• It was legitimate. Nick and Matt Lang, the creators of the show planned for that to happen because they wanted the audience to be thoroughly surprised by what Peter Pettigrew really was. They later admitted that it made no sense to try that hard to trick the audience.
    • Since A Very Potter Senior Year was only done once, with little to no preparation time, a few things went wrong. This being Team Starkid, you bet they threw some lines in. Most notably, when Darren Criss turned his tie in an absolute mess, he threw "F*ck the tie!" into the reprise of 'Going Back To Hogwarts', and turned the already awesome song into a hilarious moment.
  • When a prop from U.S.L.E.S. 's production of Aladdin was missing from the final performance (the ring which housed the evil genie) a replacement had to be found at short notice. The villain ended up being the Genie of the Shoe, and Abanazer threatening characters with cries of "Shooooooooeeeee!" ended up being the show's funniest running gag. Children in the audience were even asking to smell the evil shoe.
  • The sex between Kate Monster and Princeton during "You Can Be As Loud As The Hell You Want (When You're Makin' Love)" in Avenue Q was originally supposed to be under a blanket, but apparently one day during rehearsal, John Tartaglia and Stephanie D'Abruzzo started playing around with the naked puppets to see what it would look like over the sheets. The choreographer liked it so much that Avenue Q is considered by many to be puppet porn even today.
  • The Reduced Shakespeare Company often changes lines in their script on the spot, and there are even a few parts in the script that are deliberately changed every performance. As an example, towards the end of The Complete Works of William Shakespeare (abridged), they perform Hamlet backwards, advising the audience to "listen out for the Satanic messages!". The second line in this scene is different every time - the official script book has it as "Judas Priest is God!", and many variations such as "George Bush is a genius!" and "Frank Sinatra is God!" have been heard.
    • The script book also mentions in a footnote that there is a section of time set aside somewhere in the middle of the play for Adam Long (or rather, his replacement as of 2003) to go off on an improvised rant about, to quote the book, "whatever bug he has up his butt at the time".
  • The song "Before The Parade Passes By" in Hello, Dolly! was written in half an hour to replace a different song, "Penny in my Pocket", which wasn't doing well in rehearsals.
  • A Little Night Music: Desiree's spoken exclamations in "The Glamorous Life" ("Where the hell is the stage manager?" and "No hot water again!") were originally ad-libbed by Jean Simmons of the original London cast.
  • The 2014 5th Avenue Theatre/ACT co-production of Little Shop of Horrors had one of the dancers wear a blue and gold Tigers letterman jacket, in reference to Vanities: The Musical, which the theatres previously co-produced in 2011.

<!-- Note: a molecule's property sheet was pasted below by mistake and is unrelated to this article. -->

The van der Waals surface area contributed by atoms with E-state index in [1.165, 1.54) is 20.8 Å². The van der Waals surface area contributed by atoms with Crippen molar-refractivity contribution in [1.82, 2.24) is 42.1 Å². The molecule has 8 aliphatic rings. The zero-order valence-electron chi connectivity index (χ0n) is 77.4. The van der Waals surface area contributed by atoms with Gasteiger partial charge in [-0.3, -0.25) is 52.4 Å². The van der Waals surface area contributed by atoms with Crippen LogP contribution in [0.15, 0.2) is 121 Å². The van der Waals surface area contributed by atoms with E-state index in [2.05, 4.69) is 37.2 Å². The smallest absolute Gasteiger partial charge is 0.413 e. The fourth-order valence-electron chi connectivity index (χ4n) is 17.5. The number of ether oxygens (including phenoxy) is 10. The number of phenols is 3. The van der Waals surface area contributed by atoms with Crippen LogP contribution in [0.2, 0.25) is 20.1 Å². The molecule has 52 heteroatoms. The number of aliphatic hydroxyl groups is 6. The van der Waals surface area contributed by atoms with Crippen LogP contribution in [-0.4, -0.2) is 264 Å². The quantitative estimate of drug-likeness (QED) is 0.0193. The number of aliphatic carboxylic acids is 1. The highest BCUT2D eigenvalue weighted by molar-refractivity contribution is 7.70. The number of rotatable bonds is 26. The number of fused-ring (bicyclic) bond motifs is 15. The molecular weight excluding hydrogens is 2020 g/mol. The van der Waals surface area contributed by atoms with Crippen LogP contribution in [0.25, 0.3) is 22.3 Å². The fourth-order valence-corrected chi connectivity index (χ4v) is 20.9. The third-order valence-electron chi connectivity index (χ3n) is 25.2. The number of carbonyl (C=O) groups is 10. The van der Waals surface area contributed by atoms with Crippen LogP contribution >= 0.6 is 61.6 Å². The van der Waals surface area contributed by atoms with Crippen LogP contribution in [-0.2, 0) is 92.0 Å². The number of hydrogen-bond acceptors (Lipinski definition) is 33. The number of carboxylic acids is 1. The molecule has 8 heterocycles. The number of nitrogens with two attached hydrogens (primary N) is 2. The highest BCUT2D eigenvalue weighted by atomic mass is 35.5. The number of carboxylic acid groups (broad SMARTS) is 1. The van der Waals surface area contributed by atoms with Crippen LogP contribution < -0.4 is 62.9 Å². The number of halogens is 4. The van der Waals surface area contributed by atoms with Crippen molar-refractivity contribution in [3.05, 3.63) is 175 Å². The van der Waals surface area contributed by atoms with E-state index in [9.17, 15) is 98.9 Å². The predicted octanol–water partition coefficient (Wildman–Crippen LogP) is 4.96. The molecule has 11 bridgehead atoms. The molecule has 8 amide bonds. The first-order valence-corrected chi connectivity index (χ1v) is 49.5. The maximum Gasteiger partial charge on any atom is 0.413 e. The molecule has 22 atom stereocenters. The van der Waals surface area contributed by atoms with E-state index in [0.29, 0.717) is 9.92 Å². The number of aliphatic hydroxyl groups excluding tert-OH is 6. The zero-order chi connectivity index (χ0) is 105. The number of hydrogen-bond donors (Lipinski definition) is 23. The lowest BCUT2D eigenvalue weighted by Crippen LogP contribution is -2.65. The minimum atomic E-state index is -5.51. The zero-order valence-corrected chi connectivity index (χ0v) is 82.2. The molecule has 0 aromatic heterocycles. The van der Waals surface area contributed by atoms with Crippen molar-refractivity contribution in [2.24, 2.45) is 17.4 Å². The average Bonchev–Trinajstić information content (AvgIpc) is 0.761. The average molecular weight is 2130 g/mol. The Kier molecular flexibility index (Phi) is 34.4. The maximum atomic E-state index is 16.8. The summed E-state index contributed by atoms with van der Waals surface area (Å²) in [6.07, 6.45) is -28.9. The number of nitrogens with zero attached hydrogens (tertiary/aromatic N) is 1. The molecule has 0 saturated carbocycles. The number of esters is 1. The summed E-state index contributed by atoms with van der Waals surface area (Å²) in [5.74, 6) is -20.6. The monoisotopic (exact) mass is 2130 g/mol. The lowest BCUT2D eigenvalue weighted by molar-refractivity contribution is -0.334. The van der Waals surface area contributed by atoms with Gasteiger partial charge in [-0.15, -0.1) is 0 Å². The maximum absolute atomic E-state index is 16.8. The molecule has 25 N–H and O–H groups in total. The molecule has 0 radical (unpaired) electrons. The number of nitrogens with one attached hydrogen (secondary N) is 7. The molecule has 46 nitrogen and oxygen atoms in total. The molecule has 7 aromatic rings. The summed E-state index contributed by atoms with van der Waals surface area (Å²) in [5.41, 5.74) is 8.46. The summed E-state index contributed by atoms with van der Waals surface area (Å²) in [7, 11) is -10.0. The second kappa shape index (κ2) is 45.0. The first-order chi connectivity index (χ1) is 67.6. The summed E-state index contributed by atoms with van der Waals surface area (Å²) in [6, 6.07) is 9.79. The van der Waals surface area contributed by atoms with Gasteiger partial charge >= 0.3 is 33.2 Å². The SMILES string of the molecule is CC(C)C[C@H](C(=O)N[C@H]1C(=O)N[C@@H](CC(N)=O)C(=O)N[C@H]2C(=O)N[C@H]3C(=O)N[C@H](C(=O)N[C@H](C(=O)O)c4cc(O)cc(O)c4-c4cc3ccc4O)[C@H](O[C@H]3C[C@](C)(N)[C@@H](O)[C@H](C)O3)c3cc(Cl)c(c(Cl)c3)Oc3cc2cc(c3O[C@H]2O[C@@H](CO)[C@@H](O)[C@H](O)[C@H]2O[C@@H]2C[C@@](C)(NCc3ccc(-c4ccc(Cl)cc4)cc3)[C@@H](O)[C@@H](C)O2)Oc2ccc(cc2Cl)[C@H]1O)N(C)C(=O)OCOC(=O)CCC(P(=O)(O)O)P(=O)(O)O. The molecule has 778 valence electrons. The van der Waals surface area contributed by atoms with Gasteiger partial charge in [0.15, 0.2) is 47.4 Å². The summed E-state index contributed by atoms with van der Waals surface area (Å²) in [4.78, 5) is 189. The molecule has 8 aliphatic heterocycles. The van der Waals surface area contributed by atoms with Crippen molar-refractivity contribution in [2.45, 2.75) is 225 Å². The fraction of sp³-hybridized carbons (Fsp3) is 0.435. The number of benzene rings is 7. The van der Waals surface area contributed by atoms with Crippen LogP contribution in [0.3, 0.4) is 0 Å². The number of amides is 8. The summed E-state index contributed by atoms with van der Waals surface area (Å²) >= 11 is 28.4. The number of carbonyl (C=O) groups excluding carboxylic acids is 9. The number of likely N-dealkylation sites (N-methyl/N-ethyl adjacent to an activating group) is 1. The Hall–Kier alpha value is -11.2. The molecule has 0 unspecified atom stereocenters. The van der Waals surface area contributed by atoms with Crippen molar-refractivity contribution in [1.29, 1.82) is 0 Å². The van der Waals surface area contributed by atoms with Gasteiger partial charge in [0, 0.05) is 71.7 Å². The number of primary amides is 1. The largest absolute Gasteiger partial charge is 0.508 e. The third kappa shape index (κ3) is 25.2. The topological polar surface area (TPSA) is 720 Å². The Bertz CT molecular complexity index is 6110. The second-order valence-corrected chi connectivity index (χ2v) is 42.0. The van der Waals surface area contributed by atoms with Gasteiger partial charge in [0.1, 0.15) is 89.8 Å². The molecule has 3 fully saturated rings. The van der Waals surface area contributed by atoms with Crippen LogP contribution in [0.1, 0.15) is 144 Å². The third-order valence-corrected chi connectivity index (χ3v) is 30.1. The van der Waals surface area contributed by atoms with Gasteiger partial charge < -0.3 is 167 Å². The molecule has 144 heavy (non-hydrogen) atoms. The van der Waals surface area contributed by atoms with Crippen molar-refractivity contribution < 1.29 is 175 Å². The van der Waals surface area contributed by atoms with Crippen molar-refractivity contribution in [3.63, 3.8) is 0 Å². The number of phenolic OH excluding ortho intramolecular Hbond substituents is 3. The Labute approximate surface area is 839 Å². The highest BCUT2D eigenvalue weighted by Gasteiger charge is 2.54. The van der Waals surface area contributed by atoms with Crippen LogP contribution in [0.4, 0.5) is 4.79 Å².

• Roy Atwell got hit hard with Leslie Nielsen Syndrome and his trademark word-confusion when he, new to Broadway, flubbed a line on the opening night and made the audience laugh. Luckily for him he was asked to deliver it the next night.
  • During a 1700s performance of Richard III, when Richard learns that his former friend Buckingham has been arrested, the actor playing Richard forgot his next line and ad-libbed "Off with his head — so much for Buckingham!" (the line was perfect iambic pentameter). This ended up as traditional and Olivier used it in his 1950s movie.
  • In the Act II opening number of Hamilton What'd I Miss, Jefferson's following reply was improvised by Daveed Diggs early in the show's run off-Broadway, but director Lin-Manuel Miranda loved it so much he requested that Diggs include the line every night and wrote it into the script when the show made the move to Broadway.
    Madison: Where have you been?
    Jefferson: Uh, France?
  • During one performance of Tosca the famous soprano Maria Jeritza tripped and fell just before Tosca's great aria Vissi d'arte. Rather than climb awkwardly back up again to sing, she chose to remain on the floor for the duration of the aria. This worked very well, as Tosca has just reached her Despair Event Horizon, and it became more or less traditional for sopranos to sing Vissi d'arte while lying on the floor.
    • Speaking of Tosca, baritone Tito Gobbi had such a moment he played for all it was worth. In the early 1960s, he co-starred with Maria Callas in a set of performances in Londonnote . One night, the knife she's supposed to stab him with failed to retract and he was actually stabbed. He screamed "Dio mio!" (off script), put his hand inside his shirt and found he was bleeding but not seriously. He proceeded to take advantage of the blood et al., and died so convincingly that Maria could be heard whispering "Tito! Tito! Are you all right?" This was typical of Gobbi, who focused on the dramatics in a role as much as on the vocals.